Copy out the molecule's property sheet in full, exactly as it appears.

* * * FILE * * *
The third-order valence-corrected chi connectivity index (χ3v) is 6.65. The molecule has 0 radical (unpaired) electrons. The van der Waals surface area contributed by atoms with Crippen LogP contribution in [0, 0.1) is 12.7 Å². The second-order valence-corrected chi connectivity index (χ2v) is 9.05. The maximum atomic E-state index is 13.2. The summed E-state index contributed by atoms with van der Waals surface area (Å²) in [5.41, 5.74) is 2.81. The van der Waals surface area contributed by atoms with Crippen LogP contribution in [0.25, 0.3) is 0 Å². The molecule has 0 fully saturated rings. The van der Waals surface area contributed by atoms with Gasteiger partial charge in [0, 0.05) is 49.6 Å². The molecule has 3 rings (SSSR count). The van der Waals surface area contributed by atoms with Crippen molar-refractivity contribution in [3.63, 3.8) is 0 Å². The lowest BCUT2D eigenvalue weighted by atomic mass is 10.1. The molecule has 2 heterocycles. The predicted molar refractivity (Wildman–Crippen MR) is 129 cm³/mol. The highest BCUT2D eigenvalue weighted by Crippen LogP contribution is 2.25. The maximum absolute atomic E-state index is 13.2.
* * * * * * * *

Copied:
The third-order valence-corrected chi connectivity index (χ3v) is 6.65. The molecule has 0 radical (unpaired) electrons. The van der Waals surface area contributed by atoms with Crippen LogP contribution in [0, 0.1) is 12.7 Å². The second-order valence-corrected chi connectivity index (χ2v) is 9.05. The maximum atomic E-state index is 13.2. The summed E-state index contributed by atoms with van der Waals surface area (Å²) in [5.41, 5.74) is 2.81. The van der Waals surface area contributed by atoms with Crippen LogP contribution in [0.25, 0.3) is 0 Å². The molecule has 0 fully saturated rings. The van der Waals surface area contributed by atoms with Gasteiger partial charge in [0, 0.05) is 49.6 Å². The molecule has 3 rings (SSSR count). The van der Waals surface area contributed by atoms with Crippen molar-refractivity contribution in [3.63, 3.8) is 0 Å². The lowest BCUT2D eigenvalue weighted by atomic mass is 10.1. The molecule has 2 heterocycles. The predicted molar refractivity (Wildman–Crippen MR) is 129 cm³/mol. The highest BCUT2D eigenvalue weighted by Crippen LogP contribution is 2.25. The maximum absolute atomic E-state index is 13.2.